provided by John E. Phillips
Mossy Oak Pro Mark Hanson from Mesa, Arizona, has a severe case of elk addiction. Mark took his first bull in 1984 with a bow - a spike with brow tines (a legal bull) - that really hooked him on elk hunting. Since then, he’s taken 10 bulls with his bow and two in Colorado with a rifle. However, he’s called in bulls for many friends and family members - about 100 bulls. When Hanson isn’t hunting bull elk to take for himself, he hunts with friends and relatives every year to help record their hunts, find bulls for them, call bull elk and carry out meat.
On Friday night, my son Paul, arrived and we decided to hunt the bull I’d seen on Friday because the other bull I had missed, I knew I’d have to hunt him in the afternoon. Friday, I had hiked up the trail near the top of the ridge. But we decided if we got up early enough on Saturday instead of hiking up to the ridge, we’d drive my truck up an old logging road that would put us closer to the top of the ridge well before daylight, and we did. I left my truck, which was near the meadow that the herd moved back and forth from to their bedding area to feed. As soon as we got out of the truck, I heard the bull bugling up on top of the ridge about 1/4-mile away from us. We ran about 100 yards up the ridge to get ahead of the herd. We found a spot about 20 yards off the trail, where we could set up in some brush and see the trail. However, the elk couldn’t see or smell us. We decided to wait for the bull to bugle again to know where he was.
We heard the cows coming down the trail. When the lead cow got even with us, she looked straight at us. We almost held our breath. But the other cows coming behind her pushed her with their heads, forcing her to continue down the trail. That’s when I knew that our Mossy Oak Bottomland camo truly could make us invisible. As soon as the cows had passed us, we spotted the bull about 15 yards on the other side of the trail the cows had come down. He was pushing one of the last cows that had gotten off the trail to try to get her back on the trail. I knew I needed to stop him, so I gave him a soft cow call.
The bull elk stopped broadside to me in his tracks looking for the cow he just had heard. I was at full draw, and then I released the arrow. I watched the arrow in flight and saw it hit just a bit high of the spot where I was aiming. When he took the arrow, the bull started running in the same direction that the cows had been walking. After a 40-yard sprint, the bull turned and veered off to the right and ran about 60 yards out of sight. Next I heard him stop. About two minutes passed, and finally I heard the bull fall.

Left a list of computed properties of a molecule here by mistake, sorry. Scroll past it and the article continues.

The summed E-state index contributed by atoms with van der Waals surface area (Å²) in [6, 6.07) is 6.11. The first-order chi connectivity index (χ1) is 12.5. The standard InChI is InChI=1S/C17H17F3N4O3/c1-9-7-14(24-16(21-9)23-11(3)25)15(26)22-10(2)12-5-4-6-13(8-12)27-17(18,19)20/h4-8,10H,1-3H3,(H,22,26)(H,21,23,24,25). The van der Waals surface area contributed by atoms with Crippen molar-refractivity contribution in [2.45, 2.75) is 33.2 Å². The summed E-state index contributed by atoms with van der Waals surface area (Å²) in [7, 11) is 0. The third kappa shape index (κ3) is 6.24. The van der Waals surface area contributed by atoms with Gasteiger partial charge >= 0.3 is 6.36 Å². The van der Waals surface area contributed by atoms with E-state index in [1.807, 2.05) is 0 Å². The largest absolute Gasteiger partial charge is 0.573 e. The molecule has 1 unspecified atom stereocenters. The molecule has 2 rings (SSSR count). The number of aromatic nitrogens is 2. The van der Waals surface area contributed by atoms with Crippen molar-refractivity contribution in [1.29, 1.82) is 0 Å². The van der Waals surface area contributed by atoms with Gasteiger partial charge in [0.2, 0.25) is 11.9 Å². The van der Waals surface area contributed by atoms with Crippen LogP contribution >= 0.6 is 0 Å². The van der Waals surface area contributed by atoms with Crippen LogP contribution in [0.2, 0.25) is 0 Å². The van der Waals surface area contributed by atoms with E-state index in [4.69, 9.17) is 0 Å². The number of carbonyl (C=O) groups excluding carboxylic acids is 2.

My son and I waited about 1/2-hour. We went to the spot where I’d shot the bull and found my arrow. I’d gotten a clean pass-through. I picked up the arrow, followed the blood trail and located my elk. I sent my son to the truck to drive back to camp to pick up our frame packs, knives and saw, so we could start butchering the elk and cutting up the meat.
While Paul was in camp, he met the older couple who’d been cutting firewood near us and told them about the hunt. They wanted to ride back with him to see my elk. When they arrived at the place where we’d left the truck that morning, my son got the frame packs and my butchering equipment out. The older gentleman and his wife were still sitting in the cab and said, “Why don’t you just drive the truck closer to where your dad shot the elk?” “Oh, okay” my son said because he knew that elk had fallen only about 60 yards from the old logging road. I was so accustomed to packing elk out that I didn’t even think about the road only being about 60 yards from where the elk had gone down. I caped the elk out to mount him. Then we carried the quarters, the backstraps and the tenderloins to the truck. That bull grossed 368 inches, but his seventh point had been broken off, since the time I’d seen him a week earlier. This is the bull I call the 99 Bull, because I killed him in 1999, and he was the biggest bull I’d ever taken with my bow.
What I learned from this hunt was:
- The bull had stayed in the same area where I’d spotted him a week before because he had a big herd of cows with him.
- The bull wouldn’t come to a call, so I had to hunt him on the trail he was using and not call to him, until I wanted him to stop.
- You should try to get your vehicle close to where you’ve downed the elk and then, you don’t have to pack that meat out.
- My son being with me meant we could share the memories of this hunt together, and I could get my elk out of the woods more quickly with my son helping.